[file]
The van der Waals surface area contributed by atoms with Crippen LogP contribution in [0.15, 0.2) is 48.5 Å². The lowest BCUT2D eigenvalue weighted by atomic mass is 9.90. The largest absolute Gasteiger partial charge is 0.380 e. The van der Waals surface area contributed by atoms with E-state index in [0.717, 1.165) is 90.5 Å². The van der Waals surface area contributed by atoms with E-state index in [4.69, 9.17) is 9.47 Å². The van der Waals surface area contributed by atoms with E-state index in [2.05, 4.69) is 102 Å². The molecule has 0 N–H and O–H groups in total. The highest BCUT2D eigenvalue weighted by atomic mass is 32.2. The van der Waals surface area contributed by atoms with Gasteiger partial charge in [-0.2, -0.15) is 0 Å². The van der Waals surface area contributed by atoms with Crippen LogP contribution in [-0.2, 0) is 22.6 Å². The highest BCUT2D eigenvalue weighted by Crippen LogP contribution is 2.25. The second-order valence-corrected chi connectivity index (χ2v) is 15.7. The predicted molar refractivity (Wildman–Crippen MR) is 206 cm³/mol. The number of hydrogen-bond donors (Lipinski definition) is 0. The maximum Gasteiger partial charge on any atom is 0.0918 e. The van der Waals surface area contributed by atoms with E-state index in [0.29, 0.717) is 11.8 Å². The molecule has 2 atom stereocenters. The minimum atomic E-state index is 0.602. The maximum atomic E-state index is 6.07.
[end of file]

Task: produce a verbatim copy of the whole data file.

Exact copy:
The van der Waals surface area contributed by atoms with Crippen LogP contribution in [0.15, 0.2) is 48.5 Å². The lowest BCUT2D eigenvalue weighted by atomic mass is 9.90. The largest absolute Gasteiger partial charge is 0.380 e. The van der Waals surface area contributed by atoms with E-state index in [0.717, 1.165) is 90.5 Å². The van der Waals surface area contributed by atoms with E-state index in [4.69, 9.17) is 9.47 Å². The van der Waals surface area contributed by atoms with E-state index in [2.05, 4.69) is 102 Å². The molecule has 0 N–H and O–H groups in total. The highest BCUT2D eigenvalue weighted by atomic mass is 32.2. The van der Waals surface area contributed by atoms with Gasteiger partial charge in [-0.2, -0.15) is 0 Å². The van der Waals surface area contributed by atoms with Crippen LogP contribution in [-0.2, 0) is 22.6 Å². The highest BCUT2D eigenvalue weighted by Crippen LogP contribution is 2.25. The second-order valence-corrected chi connectivity index (χ2v) is 15.7. The predicted molar refractivity (Wildman–Crippen MR) is 206 cm³/mol. The number of hydrogen-bond donors (Lipinski definition) is 0. The maximum Gasteiger partial charge on any atom is 0.0918 e. The van der Waals surface area contributed by atoms with E-state index in [0.29, 0.717) is 11.8 Å². The molecule has 2 atom stereocenters. The minimum atomic E-state index is 0.602. The maximum atomic E-state index is 6.07.